Turing's paper cleared the way for a paroxysm of joyful guff about the coming age of mental machinery. Herbert Simon, one of the most prominent workers in the field, said in 1957 that "there are now in the world machines that think, that learn and that create" - not too good for a Nobel laureate, especially since he's still trying to build them. Minsky, who's been at it as long as Simon, also still believes that the foreseeable future holds machines smarter than us (he says, "If we are lucky, they might decide to keep us as pets" - so why is he trying to build them as fast as he can?). Actually, no setbacks ever discourage the true-blue computerists, but more on that later.

Four basic projects occupied the euphoric Alers of the 1950s: game playing, language translation, problem solving and pattern recognition. By the early '60s all of them had flopped. Chess programs could not win if they tried to imitate the human player's "zeroing-in" on an interesting situation before counting out possible moves; language translators could handle syntax but not semantics (one translator told Krutch his machine was "definitely" more like a slide rule than a brain); problem solvers could not themselves define a problem in the first place; and pattern recognition in humans turned out to be immediate perception of the whole, not building up from details like a machine.

In normal science, of course, failure means the hypothesis is wrong and you have to start over - but as you may have guessed, Al is far from normal science, and the reasons for the unfounded optimism go deep into the computerist faith.

The argument is a lot older than the Turing paper. Ever since the Greek materialist Democritus, some eccentric minority has believed the human mind to be explicable in mechanistic terms. But significantly, the first-rate scientists weren't among them. Descartes, Pascal, Liebniz (the latter two inventors of calculators), Maxwell, Ohm, Gauss, Ampere, Kelvin and many others dismissed the idea from square one - and the fact is even the founders of the 20th-century computer were on their side: Babbage (its father

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through the 19th-century Analytic Engine), Von Neumann (who replaced rewiring with programming), Vannevar Bush (builder of the first modern computer) and many others.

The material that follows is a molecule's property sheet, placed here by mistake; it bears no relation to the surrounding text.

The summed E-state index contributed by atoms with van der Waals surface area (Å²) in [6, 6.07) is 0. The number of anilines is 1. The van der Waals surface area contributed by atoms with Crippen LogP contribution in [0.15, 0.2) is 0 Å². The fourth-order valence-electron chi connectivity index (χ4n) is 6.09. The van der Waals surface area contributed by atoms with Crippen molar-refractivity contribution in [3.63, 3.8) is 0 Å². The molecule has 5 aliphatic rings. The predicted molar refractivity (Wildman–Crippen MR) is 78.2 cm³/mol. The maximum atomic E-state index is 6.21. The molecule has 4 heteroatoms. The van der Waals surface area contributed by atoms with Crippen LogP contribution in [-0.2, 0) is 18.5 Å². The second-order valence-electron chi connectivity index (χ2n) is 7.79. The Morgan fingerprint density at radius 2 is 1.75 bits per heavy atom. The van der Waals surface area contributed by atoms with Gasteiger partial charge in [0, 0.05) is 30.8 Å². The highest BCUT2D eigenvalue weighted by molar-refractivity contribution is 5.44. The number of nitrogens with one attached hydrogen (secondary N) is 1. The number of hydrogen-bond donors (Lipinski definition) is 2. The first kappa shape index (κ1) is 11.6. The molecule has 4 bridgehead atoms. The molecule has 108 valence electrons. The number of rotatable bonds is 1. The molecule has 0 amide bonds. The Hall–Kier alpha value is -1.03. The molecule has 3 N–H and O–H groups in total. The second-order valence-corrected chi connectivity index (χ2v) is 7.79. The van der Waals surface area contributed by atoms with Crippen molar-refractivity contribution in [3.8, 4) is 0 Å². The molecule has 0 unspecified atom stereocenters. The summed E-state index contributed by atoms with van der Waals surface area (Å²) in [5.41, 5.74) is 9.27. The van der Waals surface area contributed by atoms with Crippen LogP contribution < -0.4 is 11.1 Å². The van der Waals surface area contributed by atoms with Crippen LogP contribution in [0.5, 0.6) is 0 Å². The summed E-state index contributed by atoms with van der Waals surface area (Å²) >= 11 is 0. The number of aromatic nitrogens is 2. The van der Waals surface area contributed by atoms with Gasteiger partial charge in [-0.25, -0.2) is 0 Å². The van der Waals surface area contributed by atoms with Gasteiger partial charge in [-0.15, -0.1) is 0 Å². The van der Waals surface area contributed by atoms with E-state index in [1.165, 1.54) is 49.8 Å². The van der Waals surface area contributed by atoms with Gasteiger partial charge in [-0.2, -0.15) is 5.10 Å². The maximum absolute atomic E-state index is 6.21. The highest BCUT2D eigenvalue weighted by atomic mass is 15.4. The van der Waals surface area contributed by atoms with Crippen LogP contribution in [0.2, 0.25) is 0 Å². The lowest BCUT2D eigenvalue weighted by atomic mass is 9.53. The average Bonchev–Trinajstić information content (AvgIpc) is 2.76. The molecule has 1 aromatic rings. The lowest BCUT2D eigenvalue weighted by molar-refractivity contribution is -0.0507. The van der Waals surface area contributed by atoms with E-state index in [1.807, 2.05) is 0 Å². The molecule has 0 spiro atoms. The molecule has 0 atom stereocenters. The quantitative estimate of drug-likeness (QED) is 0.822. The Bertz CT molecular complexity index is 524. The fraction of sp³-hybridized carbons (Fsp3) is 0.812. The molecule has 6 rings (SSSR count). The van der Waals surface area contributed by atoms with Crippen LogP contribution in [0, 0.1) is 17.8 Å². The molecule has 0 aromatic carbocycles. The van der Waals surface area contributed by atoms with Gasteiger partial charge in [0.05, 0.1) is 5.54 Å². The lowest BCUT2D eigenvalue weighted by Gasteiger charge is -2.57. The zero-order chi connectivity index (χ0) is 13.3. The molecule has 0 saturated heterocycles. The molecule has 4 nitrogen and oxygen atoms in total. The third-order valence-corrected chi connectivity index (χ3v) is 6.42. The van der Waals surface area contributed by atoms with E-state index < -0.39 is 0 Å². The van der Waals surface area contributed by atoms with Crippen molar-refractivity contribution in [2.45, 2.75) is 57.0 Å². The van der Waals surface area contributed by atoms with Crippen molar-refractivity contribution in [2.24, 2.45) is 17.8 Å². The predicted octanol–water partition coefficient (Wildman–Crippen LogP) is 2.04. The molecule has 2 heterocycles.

One of the computerist's worst flaws is his tendency to ignore these men when debating the possibiity of mechanical thought. In one of his fantasy-dialogues in GEB, Hofstadter has Babbage say, "I would enjoy nothing more than working with your exceIlent Theme (AI)." The real Babbage said that "the machine is not a thinking being, but simply an automaton which acts according to the laws imposed upon it."

Today as before, the computerists are fringe figures and popularizers like Robert Jastrow, a former NASA engineer who's decided that the next step in evolution must be artificial minds superior to our own. This idea was revealed to him one day as he watched an IBM 360 and its fourth-generation replacement: "Suddenly I became aware that powerful forces were at work . . . man would be able to create a thinking organism of quasi-human power - a new form of intelligent life . . . a nonbiological intelligence, springing from the human stock, and destined to surpass its creator." In short, dead life.

Jastrow might have come down a little if he'd actually bothered to read some of IBM's own manuals, such as the one for the 650: "A computer is not a giant brain, in spite of what the Sunday supplements and science fiction writers would have you believe. It is a remarkably fast and phenomenally accurate moron. It will do what you tell it to do - no more, no less."

But the Jastrow Express was rolling and nothing seems likely to slow him down now, not even the difference between machinery and flesh-and-blood (which he considers "not essential to life").